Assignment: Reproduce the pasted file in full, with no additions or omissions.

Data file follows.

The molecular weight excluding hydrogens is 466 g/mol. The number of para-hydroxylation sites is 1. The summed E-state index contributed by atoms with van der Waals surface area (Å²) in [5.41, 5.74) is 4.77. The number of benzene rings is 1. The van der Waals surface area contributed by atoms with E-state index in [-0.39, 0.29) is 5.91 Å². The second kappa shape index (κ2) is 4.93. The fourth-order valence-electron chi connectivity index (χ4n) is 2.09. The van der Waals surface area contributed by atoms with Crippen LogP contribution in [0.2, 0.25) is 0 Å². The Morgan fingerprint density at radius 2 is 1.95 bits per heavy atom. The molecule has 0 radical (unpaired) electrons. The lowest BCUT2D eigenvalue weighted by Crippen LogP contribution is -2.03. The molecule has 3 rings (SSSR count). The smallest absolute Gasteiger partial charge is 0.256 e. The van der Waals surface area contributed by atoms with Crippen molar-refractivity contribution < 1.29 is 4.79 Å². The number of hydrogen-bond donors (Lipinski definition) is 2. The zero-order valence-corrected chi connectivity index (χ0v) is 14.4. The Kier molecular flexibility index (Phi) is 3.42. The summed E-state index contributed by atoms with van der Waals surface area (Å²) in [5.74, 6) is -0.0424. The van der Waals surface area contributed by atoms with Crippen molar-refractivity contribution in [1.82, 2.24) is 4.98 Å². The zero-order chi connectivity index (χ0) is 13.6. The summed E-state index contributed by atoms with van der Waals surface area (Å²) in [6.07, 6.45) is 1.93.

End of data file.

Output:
The molecular weight excluding hydrogens is 466 g/mol. The number of para-hydroxylation sites is 1. The summed E-state index contributed by atoms with van der Waals surface area (Å²) in [5.41, 5.74) is 4.77. The number of benzene rings is 1. The van der Waals surface area contributed by atoms with E-state index in [-0.39, 0.29) is 5.91 Å². The second kappa shape index (κ2) is 4.93. The fourth-order valence-electron chi connectivity index (χ4n) is 2.09. The van der Waals surface area contributed by atoms with Crippen LogP contribution in [0.2, 0.25) is 0 Å². The Morgan fingerprint density at radius 2 is 1.95 bits per heavy atom. The molecule has 0 radical (unpaired) electrons. The lowest BCUT2D eigenvalue weighted by Crippen LogP contribution is -2.03. The molecule has 3 rings (SSSR count). The smallest absolute Gasteiger partial charge is 0.256 e. The van der Waals surface area contributed by atoms with Crippen molar-refractivity contribution < 1.29 is 4.79 Å². The number of hydrogen-bond donors (Lipinski definition) is 2. The zero-order valence-corrected chi connectivity index (χ0v) is 14.4. The Kier molecular flexibility index (Phi) is 3.42. The summed E-state index contributed by atoms with van der Waals surface area (Å²) in [5.74, 6) is -0.0424. The van der Waals surface area contributed by atoms with Crippen molar-refractivity contribution in [1.82, 2.24) is 4.98 Å². The zero-order chi connectivity index (χ0) is 13.6. The summed E-state index contributed by atoms with van der Waals surface area (Å²) in [6.07, 6.45) is 1.93.